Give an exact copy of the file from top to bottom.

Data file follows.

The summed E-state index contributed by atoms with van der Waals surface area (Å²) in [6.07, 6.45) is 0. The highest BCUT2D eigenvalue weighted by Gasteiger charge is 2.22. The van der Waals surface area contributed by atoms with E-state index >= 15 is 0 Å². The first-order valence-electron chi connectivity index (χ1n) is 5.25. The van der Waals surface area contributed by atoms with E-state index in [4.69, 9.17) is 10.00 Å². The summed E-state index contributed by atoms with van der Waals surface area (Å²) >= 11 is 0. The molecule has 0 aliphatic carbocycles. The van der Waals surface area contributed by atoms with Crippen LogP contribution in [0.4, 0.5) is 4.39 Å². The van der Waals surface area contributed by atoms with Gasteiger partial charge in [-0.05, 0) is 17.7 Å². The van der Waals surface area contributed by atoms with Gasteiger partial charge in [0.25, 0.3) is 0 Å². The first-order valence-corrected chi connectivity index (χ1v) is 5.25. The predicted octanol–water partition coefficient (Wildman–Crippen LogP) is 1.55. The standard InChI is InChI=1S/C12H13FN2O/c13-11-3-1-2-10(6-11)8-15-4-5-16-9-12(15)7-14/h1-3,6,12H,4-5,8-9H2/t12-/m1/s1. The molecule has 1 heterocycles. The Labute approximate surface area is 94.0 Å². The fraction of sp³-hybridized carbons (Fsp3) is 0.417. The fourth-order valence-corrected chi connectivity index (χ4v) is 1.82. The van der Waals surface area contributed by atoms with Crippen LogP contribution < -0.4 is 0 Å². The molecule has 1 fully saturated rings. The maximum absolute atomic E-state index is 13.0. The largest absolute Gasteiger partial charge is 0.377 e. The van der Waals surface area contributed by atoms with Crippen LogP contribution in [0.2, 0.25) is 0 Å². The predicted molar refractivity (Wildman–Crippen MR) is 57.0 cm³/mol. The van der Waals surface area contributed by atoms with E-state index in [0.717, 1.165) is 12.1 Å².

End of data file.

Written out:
The summed E-state index contributed by atoms with van der Waals surface area (Å²) in [6.07, 6.45) is 0. The highest BCUT2D eigenvalue weighted by Gasteiger charge is 2.22. The van der Waals surface area contributed by atoms with E-state index >= 15 is 0 Å². The first-order valence-electron chi connectivity index (χ1n) is 5.25. The van der Waals surface area contributed by atoms with E-state index in [4.69, 9.17) is 10.00 Å². The summed E-state index contributed by atoms with van der Waals surface area (Å²) >= 11 is 0. The molecule has 0 aliphatic carbocycles. The van der Waals surface area contributed by atoms with Crippen LogP contribution in [0.4, 0.5) is 4.39 Å². The van der Waals surface area contributed by atoms with Gasteiger partial charge in [-0.05, 0) is 17.7 Å². The van der Waals surface area contributed by atoms with Gasteiger partial charge in [0.25, 0.3) is 0 Å². The first-order valence-corrected chi connectivity index (χ1v) is 5.25. The predicted octanol–water partition coefficient (Wildman–Crippen LogP) is 1.55. The standard InChI is InChI=1S/C12H13FN2O/c13-11-3-1-2-10(6-11)8-15-4-5-16-9-12(15)7-14/h1-3,6,12H,4-5,8-9H2/t12-/m1/s1. The molecule has 1 heterocycles. The Labute approximate surface area is 94.0 Å². The fraction of sp³-hybridized carbons (Fsp3) is 0.417. The fourth-order valence-corrected chi connectivity index (χ4v) is 1.82. The van der Waals surface area contributed by atoms with Crippen LogP contribution < -0.4 is 0 Å². The molecule has 1 fully saturated rings. The maximum absolute atomic E-state index is 13.0. The largest absolute Gasteiger partial charge is 0.377 e. The van der Waals surface area contributed by atoms with Crippen LogP contribution in [0.2, 0.25) is 0 Å². The predicted molar refractivity (Wildman–Crippen MR) is 57.0 cm³/mol. The van der Waals surface area contributed by atoms with E-state index in [0.717, 1.165) is 12.1 Å².